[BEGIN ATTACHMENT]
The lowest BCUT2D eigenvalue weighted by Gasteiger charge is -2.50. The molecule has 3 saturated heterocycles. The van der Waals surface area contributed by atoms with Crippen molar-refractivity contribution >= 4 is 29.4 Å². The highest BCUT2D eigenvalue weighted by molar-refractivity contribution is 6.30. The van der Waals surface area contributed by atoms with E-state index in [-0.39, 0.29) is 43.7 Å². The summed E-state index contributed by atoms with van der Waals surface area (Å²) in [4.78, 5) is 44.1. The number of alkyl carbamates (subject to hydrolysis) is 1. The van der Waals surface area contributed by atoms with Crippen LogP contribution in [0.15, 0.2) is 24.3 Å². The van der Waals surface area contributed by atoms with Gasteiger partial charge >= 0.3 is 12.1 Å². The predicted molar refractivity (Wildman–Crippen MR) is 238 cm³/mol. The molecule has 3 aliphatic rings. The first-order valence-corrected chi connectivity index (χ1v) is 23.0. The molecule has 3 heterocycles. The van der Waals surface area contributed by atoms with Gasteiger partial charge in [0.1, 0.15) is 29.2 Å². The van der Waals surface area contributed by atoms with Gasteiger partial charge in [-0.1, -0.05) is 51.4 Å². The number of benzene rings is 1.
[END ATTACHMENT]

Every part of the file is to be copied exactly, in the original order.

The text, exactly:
The lowest BCUT2D eigenvalue weighted by Gasteiger charge is -2.50. The molecule has 3 saturated heterocycles. The van der Waals surface area contributed by atoms with Crippen molar-refractivity contribution >= 4 is 29.4 Å². The highest BCUT2D eigenvalue weighted by molar-refractivity contribution is 6.30. The van der Waals surface area contributed by atoms with E-state index in [-0.39, 0.29) is 43.7 Å². The summed E-state index contributed by atoms with van der Waals surface area (Å²) in [4.78, 5) is 44.1. The number of alkyl carbamates (subject to hydrolysis) is 1. The van der Waals surface area contributed by atoms with Crippen LogP contribution in [0.15, 0.2) is 24.3 Å². The van der Waals surface area contributed by atoms with Gasteiger partial charge >= 0.3 is 12.1 Å². The predicted molar refractivity (Wildman–Crippen MR) is 238 cm³/mol. The molecule has 3 aliphatic rings. The first-order valence-corrected chi connectivity index (χ1v) is 23.0. The molecule has 3 heterocycles. The van der Waals surface area contributed by atoms with Gasteiger partial charge in [0.1, 0.15) is 29.2 Å². The van der Waals surface area contributed by atoms with Gasteiger partial charge in [-0.1, -0.05) is 51.4 Å². The number of benzene rings is 1.